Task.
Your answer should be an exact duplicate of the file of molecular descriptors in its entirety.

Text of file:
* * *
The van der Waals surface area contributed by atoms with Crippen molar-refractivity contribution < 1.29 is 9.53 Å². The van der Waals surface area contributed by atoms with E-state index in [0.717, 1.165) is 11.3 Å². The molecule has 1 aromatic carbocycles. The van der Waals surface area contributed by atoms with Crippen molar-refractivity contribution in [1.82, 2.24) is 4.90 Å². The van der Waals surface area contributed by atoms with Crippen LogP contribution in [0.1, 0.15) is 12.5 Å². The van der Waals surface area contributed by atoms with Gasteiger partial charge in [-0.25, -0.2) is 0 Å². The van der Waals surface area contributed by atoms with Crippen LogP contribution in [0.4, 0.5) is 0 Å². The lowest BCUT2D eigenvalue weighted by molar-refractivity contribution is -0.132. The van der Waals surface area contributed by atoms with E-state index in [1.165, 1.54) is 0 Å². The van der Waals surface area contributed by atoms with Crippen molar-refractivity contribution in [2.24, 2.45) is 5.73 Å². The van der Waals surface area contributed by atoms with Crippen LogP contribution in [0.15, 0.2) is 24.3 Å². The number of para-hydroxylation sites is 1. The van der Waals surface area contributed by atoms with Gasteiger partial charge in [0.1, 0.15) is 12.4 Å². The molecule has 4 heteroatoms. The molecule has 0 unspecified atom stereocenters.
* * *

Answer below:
The van der Waals surface area contributed by atoms with Crippen molar-refractivity contribution < 1.29 is 9.53 Å². The van der Waals surface area contributed by atoms with E-state index in [0.717, 1.165) is 11.3 Å². The molecule has 1 aromatic carbocycles. The van der Waals surface area contributed by atoms with Crippen molar-refractivity contribution in [1.82, 2.24) is 4.90 Å². The van der Waals surface area contributed by atoms with Crippen LogP contribution in [0.1, 0.15) is 12.5 Å². The van der Waals surface area contributed by atoms with Gasteiger partial charge in [-0.25, -0.2) is 0 Å². The van der Waals surface area contributed by atoms with Crippen LogP contribution in [0.4, 0.5) is 0 Å². The lowest BCUT2D eigenvalue weighted by molar-refractivity contribution is -0.132. The van der Waals surface area contributed by atoms with E-state index in [1.165, 1.54) is 0 Å². The van der Waals surface area contributed by atoms with Crippen molar-refractivity contribution in [2.24, 2.45) is 5.73 Å². The van der Waals surface area contributed by atoms with Crippen LogP contribution in [0.15, 0.2) is 24.3 Å². The number of para-hydroxylation sites is 1. The van der Waals surface area contributed by atoms with Gasteiger partial charge in [0.1, 0.15) is 12.4 Å². The molecule has 4 heteroatoms. The molecule has 0 unspecified atom stereocenters.